The circle of individuals that make up what I affectionately refer to as “Jack’s Team” has greatly expanded over the past year. We went from one SLP, one OT, and a special instructor to two private OTs, two private SLPs, one private PT, a special instructor, a teacher, one (or two) para-pros, a school SLP, a school OT, and a school PT.
Needless to say, the holidays are going to be an expensive venture in this house.
Each of these individuals has a different style, a different routine, and they all work on different things. It makes for an interesting dynamic between Jack and each of these individuals. For the most part, I think he likes everyone. The problem is that he doesn’t like everything that they do.
I need to make a confession on my boy’s behalf, because what his brain doesn’t allow him to verbalize, his behavior gives him away each time – OT isn’t exactly his favorite school activity.
In a way, I totally get it. The kid is a sensory creature through and through. When he goes to private therapy, it’s a sensory wonderland prior to getting down to the “work” aspect – the fine-motor component – that my boy despises. Does he despise it, too. He hates using his hands. He doesn’t independently feed. He is just starting to scribble, but he won’t choose to do it by any means. His dyspraxia and weak grasp causes him much grief indeed and he’d rather just avoid using his hands, thank you very much.
What he can’t verbalize in words in terms of his hatred for all things fine-motor, you see in stimming and screaming. Sensory-motor activities in the way of swinging, sliding, and – his most recent favorite – crashing into a crash pad are all on tap prior to the hard stuff.
Not so at school. Despite my pleas, there are no swings in Jack’s classroom or on his playground due to liability issues. There is a swing in the OT’s office, which sits on the other side of the building. Since Jack gets 2-30 minute segments of OT weekly, it would take a significant chunk of time to walk Jack down to the OT’s office and back to his classroom. So, the OT pushes in.
Inside Jack’s classroom, they are limited in sensory items, which is surprising for a preschool special education class! There is a trampoline, but since Jack is still emerging in jumping, he can’t get the height on the trampoline that he’d need to get good input. I provide a sensory brush and he has access to a compression vest, but that’s about it.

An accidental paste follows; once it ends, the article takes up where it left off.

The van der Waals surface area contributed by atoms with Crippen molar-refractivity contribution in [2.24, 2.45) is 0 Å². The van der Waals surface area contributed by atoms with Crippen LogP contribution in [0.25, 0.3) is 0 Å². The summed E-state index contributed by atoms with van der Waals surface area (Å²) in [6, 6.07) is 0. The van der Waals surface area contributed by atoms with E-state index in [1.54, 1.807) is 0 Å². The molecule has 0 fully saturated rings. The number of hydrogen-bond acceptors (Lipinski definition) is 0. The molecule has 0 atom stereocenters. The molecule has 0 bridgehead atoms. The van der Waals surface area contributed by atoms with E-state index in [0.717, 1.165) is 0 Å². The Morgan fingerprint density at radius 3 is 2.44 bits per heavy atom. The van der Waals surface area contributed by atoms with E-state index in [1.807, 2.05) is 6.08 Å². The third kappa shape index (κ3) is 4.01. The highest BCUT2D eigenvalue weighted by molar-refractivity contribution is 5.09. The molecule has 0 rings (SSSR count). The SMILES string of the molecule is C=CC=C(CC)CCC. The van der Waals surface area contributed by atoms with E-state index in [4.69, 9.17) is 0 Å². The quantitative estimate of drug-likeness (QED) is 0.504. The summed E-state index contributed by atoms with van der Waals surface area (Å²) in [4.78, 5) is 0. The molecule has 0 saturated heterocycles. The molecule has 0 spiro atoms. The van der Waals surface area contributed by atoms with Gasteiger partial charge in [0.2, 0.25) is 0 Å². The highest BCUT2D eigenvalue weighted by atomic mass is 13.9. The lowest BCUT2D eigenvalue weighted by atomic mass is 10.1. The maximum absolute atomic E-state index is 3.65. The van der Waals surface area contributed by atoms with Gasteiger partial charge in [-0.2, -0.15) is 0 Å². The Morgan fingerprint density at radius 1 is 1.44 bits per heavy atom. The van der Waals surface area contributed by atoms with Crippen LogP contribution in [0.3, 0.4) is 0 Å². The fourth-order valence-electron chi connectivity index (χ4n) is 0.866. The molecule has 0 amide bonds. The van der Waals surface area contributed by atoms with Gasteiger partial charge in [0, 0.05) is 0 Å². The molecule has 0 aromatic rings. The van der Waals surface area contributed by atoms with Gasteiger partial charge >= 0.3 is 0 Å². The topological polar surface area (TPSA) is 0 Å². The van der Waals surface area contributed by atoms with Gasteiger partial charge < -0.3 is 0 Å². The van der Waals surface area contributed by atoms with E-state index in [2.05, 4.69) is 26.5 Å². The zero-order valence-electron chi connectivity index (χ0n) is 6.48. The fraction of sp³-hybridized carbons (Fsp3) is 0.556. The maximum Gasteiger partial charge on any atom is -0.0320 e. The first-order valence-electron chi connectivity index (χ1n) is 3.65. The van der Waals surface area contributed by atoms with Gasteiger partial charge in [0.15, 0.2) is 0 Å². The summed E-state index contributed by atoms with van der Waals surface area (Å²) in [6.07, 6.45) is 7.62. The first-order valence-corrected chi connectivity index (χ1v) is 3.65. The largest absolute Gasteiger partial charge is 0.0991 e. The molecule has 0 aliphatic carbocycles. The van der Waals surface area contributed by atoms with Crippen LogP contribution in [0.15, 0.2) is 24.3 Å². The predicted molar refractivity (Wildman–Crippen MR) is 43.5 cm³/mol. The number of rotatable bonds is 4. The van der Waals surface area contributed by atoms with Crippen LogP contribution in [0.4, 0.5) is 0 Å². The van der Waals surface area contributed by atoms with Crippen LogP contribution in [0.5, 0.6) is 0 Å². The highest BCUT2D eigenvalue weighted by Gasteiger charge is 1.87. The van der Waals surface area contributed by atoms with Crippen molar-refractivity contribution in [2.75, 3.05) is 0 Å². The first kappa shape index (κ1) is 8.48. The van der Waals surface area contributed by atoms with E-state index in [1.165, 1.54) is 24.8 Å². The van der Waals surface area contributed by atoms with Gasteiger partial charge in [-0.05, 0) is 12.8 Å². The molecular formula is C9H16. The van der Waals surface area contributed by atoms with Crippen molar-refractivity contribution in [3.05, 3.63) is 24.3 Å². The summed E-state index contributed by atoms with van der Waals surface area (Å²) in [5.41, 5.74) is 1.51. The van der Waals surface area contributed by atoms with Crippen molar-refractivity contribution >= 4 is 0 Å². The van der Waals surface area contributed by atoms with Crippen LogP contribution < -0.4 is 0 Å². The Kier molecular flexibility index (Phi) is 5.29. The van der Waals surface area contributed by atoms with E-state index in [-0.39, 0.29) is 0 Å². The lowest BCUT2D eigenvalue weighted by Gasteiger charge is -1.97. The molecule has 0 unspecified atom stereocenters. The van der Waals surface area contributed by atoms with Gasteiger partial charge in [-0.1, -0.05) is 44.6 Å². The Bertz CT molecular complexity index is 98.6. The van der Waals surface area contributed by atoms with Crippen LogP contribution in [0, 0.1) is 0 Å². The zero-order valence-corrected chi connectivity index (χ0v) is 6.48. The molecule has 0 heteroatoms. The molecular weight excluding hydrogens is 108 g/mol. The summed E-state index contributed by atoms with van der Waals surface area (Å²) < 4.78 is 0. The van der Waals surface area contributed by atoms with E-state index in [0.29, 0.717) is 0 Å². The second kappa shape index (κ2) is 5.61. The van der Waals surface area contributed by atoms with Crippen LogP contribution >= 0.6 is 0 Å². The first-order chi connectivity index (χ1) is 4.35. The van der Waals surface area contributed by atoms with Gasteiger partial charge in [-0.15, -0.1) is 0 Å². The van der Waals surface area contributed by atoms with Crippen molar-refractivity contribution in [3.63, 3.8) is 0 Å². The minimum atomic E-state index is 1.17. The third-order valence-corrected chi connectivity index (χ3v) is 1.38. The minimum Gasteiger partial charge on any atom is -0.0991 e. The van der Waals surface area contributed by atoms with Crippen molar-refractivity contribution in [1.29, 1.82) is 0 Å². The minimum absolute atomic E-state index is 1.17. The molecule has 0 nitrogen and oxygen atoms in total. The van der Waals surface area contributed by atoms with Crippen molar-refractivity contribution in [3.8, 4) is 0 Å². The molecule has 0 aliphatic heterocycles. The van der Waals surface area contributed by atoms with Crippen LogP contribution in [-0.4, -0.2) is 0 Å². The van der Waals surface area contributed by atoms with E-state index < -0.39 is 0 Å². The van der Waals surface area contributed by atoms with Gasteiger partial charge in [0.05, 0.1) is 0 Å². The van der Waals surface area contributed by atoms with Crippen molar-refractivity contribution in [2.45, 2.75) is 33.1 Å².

So what you have is a kid who has gotten a smidgen – at best – of input prior to engaging in the dreaded sensory activities of preschool – painting and Play Doh – plus the horrid fine-motor tasks of stringing beads and coloring.
And Jack wants none of it.
Now, fine-motor isn’t the only thing Jack struggles with by any means. He has gross motor and motor planning challenges, too, though we’ve seen gains in this area. He has obvious communication and social challenges. So, why isn’t he resisting speech or PT with the same vehement disdain as OT?
As I brainstormed this conundrum, it kept coming back to sensory issues. At school, PT is done as a pull-out, so while the motor challenges are there, he’s doing it in a 1:1 controlled environment. As for speech, it’s always been his favorite therapy. Speech is done as a push-in at school for Jack, but his school SLP isn’t making him dunk his hands in shaving cream or use a spoon to eat or paint or cut with scissors or color with crayons. Much of it is done hand-over-hand, which adds the component of close proximity to someone else who is – by definition of hand-over-hand – touching his hands.
I don’t know if I have a good solution to this. My hope is that as his communication skills increase with his years, he’ll be able to tell us what about school OT is so difficult so that we can either a) fix it, or b) help him understand why it needs to happen this way.
So, Ms. School OT, don’t take it personally. I’ve heard more than a few “all done!”s in my day from him. I’ve learned not to take my boy’s rebuffs to heart. He’s just a sensory creature with limited communication and social skills. My hope is that you’ll both come to some sort of understanding and learn to work together and that – with time – you’ll come to understand the delicate balance that needs to be maintained for my boy to learn. Until then, I’ll just keep educating you as best as I can so that you both can work together to help my boy grow.